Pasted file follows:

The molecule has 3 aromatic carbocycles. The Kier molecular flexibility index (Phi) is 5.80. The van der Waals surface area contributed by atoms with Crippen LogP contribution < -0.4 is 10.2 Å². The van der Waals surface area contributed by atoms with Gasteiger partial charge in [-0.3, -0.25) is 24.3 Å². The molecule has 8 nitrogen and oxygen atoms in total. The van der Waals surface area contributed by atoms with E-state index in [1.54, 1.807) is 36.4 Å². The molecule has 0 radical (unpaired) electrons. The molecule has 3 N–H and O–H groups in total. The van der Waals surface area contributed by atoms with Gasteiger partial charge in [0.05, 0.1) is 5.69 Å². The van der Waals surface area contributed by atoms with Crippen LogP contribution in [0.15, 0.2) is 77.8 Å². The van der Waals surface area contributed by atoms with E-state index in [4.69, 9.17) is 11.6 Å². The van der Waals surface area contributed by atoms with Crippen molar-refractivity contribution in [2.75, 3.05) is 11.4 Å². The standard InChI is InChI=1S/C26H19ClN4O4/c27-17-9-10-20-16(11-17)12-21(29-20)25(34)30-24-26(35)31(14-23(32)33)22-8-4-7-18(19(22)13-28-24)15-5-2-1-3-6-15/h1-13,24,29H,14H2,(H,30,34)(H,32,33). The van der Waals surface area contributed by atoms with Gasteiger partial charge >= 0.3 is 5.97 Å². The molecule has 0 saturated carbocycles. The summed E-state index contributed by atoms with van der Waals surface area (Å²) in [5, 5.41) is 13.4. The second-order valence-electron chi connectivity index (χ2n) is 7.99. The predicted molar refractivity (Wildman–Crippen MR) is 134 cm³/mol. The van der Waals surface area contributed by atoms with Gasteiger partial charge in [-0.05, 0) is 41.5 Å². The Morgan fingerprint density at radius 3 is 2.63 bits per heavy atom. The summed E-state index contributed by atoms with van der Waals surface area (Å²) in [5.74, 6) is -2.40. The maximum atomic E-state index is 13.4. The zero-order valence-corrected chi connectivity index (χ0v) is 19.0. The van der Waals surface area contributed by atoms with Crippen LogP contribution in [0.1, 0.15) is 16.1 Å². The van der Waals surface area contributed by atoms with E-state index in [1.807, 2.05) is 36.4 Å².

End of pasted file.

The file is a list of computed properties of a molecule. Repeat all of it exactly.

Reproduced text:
The molecule has 3 aromatic carbocycles. The Kier molecular flexibility index (Phi) is 5.80. The van der Waals surface area contributed by atoms with Crippen LogP contribution < -0.4 is 10.2 Å². The van der Waals surface area contributed by atoms with Gasteiger partial charge in [-0.3, -0.25) is 24.3 Å². The molecule has 8 nitrogen and oxygen atoms in total. The van der Waals surface area contributed by atoms with E-state index in [1.54, 1.807) is 36.4 Å². The molecule has 0 radical (unpaired) electrons. The molecule has 3 N–H and O–H groups in total. The van der Waals surface area contributed by atoms with Gasteiger partial charge in [0.05, 0.1) is 5.69 Å². The van der Waals surface area contributed by atoms with Crippen LogP contribution in [0.15, 0.2) is 77.8 Å². The van der Waals surface area contributed by atoms with E-state index in [4.69, 9.17) is 11.6 Å². The van der Waals surface area contributed by atoms with Crippen molar-refractivity contribution in [2.75, 3.05) is 11.4 Å². The standard InChI is InChI=1S/C26H19ClN4O4/c27-17-9-10-20-16(11-17)12-21(29-20)25(34)30-24-26(35)31(14-23(32)33)22-8-4-7-18(19(22)13-28-24)15-5-2-1-3-6-15/h1-13,24,29H,14H2,(H,30,34)(H,32,33). The van der Waals surface area contributed by atoms with Gasteiger partial charge >= 0.3 is 5.97 Å². The molecule has 0 saturated carbocycles. The summed E-state index contributed by atoms with van der Waals surface area (Å²) in [5, 5.41) is 13.4. The second-order valence-electron chi connectivity index (χ2n) is 7.99. The predicted molar refractivity (Wildman–Crippen MR) is 134 cm³/mol. The van der Waals surface area contributed by atoms with Gasteiger partial charge in [-0.05, 0) is 41.5 Å². The Morgan fingerprint density at radius 3 is 2.63 bits per heavy atom. The summed E-state index contributed by atoms with van der Waals surface area (Å²) in [5.74, 6) is -2.40. The maximum atomic E-state index is 13.4. The zero-order valence-corrected chi connectivity index (χ0v) is 19.0. The van der Waals surface area contributed by atoms with Crippen LogP contribution in [0.1, 0.15) is 16.1 Å². The van der Waals surface area contributed by atoms with E-state index in [1.807, 2.05) is 36.4 Å².